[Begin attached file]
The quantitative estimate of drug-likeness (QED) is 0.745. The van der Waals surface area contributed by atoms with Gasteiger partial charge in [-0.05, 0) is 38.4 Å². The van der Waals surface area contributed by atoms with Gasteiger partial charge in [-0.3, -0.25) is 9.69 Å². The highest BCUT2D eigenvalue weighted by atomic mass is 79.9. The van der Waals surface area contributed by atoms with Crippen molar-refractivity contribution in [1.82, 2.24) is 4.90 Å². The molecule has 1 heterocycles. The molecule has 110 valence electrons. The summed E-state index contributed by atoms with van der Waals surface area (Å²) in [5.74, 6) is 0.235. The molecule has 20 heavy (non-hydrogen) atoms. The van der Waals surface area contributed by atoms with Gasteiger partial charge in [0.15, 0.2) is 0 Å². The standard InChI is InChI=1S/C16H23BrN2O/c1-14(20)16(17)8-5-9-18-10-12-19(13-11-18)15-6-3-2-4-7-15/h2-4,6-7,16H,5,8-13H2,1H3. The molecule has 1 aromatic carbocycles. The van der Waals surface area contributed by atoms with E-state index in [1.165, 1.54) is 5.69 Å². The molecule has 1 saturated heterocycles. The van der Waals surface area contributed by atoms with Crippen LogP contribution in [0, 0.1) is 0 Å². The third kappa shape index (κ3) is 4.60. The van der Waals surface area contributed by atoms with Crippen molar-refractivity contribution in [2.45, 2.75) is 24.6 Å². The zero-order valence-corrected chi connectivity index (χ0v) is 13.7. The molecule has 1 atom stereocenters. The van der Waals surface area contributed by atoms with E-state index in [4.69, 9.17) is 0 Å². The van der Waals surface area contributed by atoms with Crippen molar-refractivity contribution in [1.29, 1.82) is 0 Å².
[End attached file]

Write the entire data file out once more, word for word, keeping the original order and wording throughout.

The quantitative estimate of drug-likeness (QED) is 0.745. The van der Waals surface area contributed by atoms with Gasteiger partial charge in [-0.05, 0) is 38.4 Å². The van der Waals surface area contributed by atoms with Gasteiger partial charge in [-0.3, -0.25) is 9.69 Å². The highest BCUT2D eigenvalue weighted by atomic mass is 79.9. The van der Waals surface area contributed by atoms with Crippen molar-refractivity contribution in [1.82, 2.24) is 4.90 Å². The molecule has 1 heterocycles. The molecule has 110 valence electrons. The summed E-state index contributed by atoms with van der Waals surface area (Å²) in [5.74, 6) is 0.235. The molecule has 20 heavy (non-hydrogen) atoms. The van der Waals surface area contributed by atoms with Gasteiger partial charge in [0.15, 0.2) is 0 Å². The standard InChI is InChI=1S/C16H23BrN2O/c1-14(20)16(17)8-5-9-18-10-12-19(13-11-18)15-6-3-2-4-7-15/h2-4,6-7,16H,5,8-13H2,1H3. The molecule has 1 aromatic carbocycles. The van der Waals surface area contributed by atoms with E-state index in [1.165, 1.54) is 5.69 Å². The molecule has 1 saturated heterocycles. The van der Waals surface area contributed by atoms with Crippen LogP contribution in [0, 0.1) is 0 Å². The third kappa shape index (κ3) is 4.60. The van der Waals surface area contributed by atoms with Crippen molar-refractivity contribution in [2.45, 2.75) is 24.6 Å². The zero-order valence-corrected chi connectivity index (χ0v) is 13.7. The molecule has 1 atom stereocenters. The van der Waals surface area contributed by atoms with E-state index in [4.69, 9.17) is 0 Å². The van der Waals surface area contributed by atoms with Crippen molar-refractivity contribution in [1.29, 1.82) is 0 Å².